The pipeline, its environmental critics contend, would support ongoing destruction of Canada's boreal forest, where tar sands production has already created an industrial wasteland the size of Chicago. It would further the development of tar sands crude, which generates four-and-a-half times more carbon than producing domestic U.S. crude oil. And it would put Great Plains ranchers, farmers, croplands, and waters at risk of the kinds of pipeline blowouts that have wrought disaster over the past two years to the Yellowstone River in Montana and the Kalamazoo River in Michigan.
For environmentalists, the Keystone XL has become emblematic of a suite of fossil fuel production ills that threaten the Gulf of Mexico and the Arctic ocean, site of high risk offshore oil drilling; the Appalachian mountains, where ridges are being blown apart for coal; the growing use of hydraulic fracturing to get at natural gas imbedded in shale; and, of course, Canadian tar sands.
A Populist Complexion
Oil companies command outsized influence in Washington: the industry has spent $431 million lobbying D.C. politicians in just the past three years. Speakers at Sunday’s rally alluded to the uphill battle pipeline opponents face. In the Occupy Wall Street era, though, that message appeared to add resonance to the broader appeal.
Labor leader Roger Toussaint assailed TransCanada's claims that the pipeline would help put Americans back to work, a widely discredited contention. "We want jobs, but not jobs as gravediggers of the planet," said Toussaint, an official with the Transport Workers Union of America, which represents subway, airline and rail employees, among others, in New York, Philadelphia, Chicago, and elsewhere.
Having secured right-of-way agreements with thousands of landowners, TransCanada has threatened to invoke eminent domain -- a kind of legal power to commandeer land against an owner's will -- as a way to steamroll remaining holdouts. That has infuriated heartland Americans, many of whom can trace family tracts to the days of prairie schooners and homesteaders.
"We owe TransCanada absolutely nothing," Nebraska rancher Bruce Boettcher told pipeline protesters at Sunday's rally. "We the American people do not have to sacrifice our land and water to meet TransCanada's bottom line."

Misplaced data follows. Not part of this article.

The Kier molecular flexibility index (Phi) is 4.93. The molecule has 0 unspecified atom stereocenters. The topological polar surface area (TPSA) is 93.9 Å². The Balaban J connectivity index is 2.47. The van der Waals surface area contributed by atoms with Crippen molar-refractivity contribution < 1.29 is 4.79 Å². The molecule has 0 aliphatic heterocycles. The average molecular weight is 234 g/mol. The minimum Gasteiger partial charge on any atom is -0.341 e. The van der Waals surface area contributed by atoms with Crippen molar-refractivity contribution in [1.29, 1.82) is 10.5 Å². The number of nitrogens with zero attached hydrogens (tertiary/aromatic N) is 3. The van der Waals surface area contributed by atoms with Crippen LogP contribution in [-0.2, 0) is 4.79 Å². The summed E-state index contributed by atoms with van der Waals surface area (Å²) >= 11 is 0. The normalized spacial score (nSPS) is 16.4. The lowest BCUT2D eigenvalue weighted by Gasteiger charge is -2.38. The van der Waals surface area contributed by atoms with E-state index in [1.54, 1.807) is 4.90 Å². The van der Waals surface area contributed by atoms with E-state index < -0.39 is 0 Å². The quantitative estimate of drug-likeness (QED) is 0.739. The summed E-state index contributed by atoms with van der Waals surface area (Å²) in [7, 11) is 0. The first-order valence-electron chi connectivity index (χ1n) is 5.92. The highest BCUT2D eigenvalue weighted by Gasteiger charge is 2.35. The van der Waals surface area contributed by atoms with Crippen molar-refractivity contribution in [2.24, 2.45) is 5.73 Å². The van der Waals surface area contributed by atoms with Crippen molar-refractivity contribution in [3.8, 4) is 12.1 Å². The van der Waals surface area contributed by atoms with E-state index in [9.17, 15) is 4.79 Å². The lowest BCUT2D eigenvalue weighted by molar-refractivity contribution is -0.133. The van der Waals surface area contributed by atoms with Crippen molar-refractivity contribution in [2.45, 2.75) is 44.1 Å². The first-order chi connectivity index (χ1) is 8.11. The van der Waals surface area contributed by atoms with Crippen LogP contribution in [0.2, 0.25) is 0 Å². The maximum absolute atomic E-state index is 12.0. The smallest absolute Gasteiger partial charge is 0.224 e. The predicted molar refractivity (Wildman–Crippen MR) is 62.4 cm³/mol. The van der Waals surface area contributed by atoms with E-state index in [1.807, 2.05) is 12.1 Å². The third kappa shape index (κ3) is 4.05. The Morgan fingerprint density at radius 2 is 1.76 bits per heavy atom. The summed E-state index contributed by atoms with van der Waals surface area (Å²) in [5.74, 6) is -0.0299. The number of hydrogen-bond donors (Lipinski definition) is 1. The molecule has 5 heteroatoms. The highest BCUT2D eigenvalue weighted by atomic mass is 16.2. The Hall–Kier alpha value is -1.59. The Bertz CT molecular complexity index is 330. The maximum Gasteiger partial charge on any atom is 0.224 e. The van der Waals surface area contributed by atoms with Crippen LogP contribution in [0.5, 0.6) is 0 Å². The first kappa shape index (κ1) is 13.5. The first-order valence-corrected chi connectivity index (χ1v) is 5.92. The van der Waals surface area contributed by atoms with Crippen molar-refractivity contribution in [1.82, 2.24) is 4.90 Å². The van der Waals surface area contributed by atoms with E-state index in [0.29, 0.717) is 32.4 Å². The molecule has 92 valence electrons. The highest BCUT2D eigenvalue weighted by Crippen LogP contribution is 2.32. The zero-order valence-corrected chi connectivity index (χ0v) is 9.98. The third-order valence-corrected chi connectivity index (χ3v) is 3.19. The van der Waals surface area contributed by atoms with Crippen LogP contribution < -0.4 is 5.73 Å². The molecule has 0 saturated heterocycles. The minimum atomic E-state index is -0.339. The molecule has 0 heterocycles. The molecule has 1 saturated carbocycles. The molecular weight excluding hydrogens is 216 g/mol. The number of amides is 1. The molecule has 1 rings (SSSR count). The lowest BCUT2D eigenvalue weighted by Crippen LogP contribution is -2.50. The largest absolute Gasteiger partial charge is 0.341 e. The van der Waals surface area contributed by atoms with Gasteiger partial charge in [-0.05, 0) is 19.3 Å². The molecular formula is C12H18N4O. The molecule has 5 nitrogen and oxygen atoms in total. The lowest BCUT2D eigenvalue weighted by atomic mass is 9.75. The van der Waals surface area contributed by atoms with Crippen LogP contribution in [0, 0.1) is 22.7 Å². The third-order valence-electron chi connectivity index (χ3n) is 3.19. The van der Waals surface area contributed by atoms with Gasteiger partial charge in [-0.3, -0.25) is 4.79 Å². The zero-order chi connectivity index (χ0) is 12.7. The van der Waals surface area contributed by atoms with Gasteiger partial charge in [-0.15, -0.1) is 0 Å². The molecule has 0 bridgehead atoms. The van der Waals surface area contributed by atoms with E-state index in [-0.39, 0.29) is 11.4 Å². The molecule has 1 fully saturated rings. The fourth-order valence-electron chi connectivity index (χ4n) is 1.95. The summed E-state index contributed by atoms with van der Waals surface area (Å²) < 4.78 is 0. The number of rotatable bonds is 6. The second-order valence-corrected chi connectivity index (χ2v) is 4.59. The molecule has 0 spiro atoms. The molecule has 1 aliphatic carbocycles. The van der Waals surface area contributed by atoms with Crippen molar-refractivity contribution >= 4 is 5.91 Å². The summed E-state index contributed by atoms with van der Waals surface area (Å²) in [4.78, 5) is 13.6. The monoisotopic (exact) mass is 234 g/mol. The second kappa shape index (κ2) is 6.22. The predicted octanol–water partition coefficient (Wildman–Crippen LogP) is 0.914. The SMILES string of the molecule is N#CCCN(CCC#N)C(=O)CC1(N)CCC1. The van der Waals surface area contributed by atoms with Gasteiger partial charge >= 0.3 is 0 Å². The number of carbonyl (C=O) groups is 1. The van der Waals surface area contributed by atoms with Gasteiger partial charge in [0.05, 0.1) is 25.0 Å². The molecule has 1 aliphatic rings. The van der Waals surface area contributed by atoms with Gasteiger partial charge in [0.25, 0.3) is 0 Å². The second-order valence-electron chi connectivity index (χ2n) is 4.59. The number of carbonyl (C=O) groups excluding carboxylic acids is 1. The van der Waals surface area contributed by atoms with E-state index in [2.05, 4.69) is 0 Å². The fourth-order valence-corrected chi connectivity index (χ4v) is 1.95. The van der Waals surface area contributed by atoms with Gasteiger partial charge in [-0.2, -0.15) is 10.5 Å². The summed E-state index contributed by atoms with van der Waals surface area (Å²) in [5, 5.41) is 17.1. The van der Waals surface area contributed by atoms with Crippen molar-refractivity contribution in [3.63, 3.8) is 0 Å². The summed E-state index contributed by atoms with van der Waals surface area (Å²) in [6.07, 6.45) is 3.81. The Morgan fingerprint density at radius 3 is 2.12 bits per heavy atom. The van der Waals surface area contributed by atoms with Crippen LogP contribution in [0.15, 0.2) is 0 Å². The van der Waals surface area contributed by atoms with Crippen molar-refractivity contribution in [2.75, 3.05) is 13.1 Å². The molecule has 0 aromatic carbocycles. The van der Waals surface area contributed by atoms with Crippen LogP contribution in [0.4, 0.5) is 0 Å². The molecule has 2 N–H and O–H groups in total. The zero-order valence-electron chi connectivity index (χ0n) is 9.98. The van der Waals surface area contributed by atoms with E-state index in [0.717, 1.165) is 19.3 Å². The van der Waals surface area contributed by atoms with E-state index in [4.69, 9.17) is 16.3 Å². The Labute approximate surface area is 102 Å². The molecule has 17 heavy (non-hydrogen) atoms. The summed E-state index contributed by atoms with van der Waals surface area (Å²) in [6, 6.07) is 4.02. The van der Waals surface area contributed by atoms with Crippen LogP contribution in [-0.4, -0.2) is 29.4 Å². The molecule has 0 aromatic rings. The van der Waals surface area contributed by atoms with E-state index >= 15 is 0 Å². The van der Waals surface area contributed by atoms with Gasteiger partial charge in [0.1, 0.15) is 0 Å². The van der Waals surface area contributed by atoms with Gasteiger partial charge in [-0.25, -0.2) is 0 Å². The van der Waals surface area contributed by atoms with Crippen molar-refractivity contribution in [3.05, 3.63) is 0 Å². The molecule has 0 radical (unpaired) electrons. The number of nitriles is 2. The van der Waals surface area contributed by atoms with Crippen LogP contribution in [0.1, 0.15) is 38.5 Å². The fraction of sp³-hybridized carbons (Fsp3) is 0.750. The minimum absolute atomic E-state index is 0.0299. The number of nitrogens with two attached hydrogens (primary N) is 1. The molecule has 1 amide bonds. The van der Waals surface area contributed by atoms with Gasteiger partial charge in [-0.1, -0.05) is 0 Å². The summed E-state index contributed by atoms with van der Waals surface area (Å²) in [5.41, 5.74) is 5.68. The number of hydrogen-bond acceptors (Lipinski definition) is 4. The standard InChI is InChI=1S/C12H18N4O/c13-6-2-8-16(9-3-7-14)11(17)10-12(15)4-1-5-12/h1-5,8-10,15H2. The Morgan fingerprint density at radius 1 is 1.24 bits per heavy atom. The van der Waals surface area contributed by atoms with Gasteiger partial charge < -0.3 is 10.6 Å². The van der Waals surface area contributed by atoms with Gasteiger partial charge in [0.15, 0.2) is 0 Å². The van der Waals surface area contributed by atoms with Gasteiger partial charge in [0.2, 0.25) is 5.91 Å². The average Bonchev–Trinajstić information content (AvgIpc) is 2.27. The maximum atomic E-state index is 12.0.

Nebraska's state legislature is in its second week of a special session meant to address concerns that the Keystone XL, as currently routed, would cut across 300 miles of the Ogallala Aquifer, upon which the state depends for about 80 percent of its drinking and irrigation water.
"We're not just the lone thorn in the side of TransCanada," said Ben Gotschall, a fourth generation rancher who plans to testify against the pipeline before committee hearings in Lincoln this week. "We're kind of the battlefield area for a nationwide fight."
The Political Calculus
Could approving the Keystone XL leave young, progressive voters disenchanted enough with Obama to perhaps deflate the faithful he needs to win next November?
"You win elections not (just) because your hard core supporters turn out, but because they get excited and bring all their friends with them. You need some of that fire and fervor in order to get elected," said rally organizer Bill McKibben, an OnEarth contributing editor and founder of 350.org and TarSandsAction. "If on these really big gut-check questions the president can't bring himself to stand up to big oil, it's going to be an awfully lot to ask."
Maura Cowley agrees. She’s co-director of Energy Action Coalition, which includes 50 organizations representing 350,000 young Americans. If Obama green lights the pipeline, she said, opponents would "organize around every single mile" of the route in an effort to block construction.
"The president doesn't need us spending our next year in fields in Nebraska trying to block this pipeline," said McKibben, one of more than 1,200 activists who were arrested during anti-pipeline protests in Washington last August. “It's hard to knock on doors for the president when your hands are cuffed behind your back.”
Read OnEarth's complete Keystone XL coverage.
Image: Suzanne Struglinski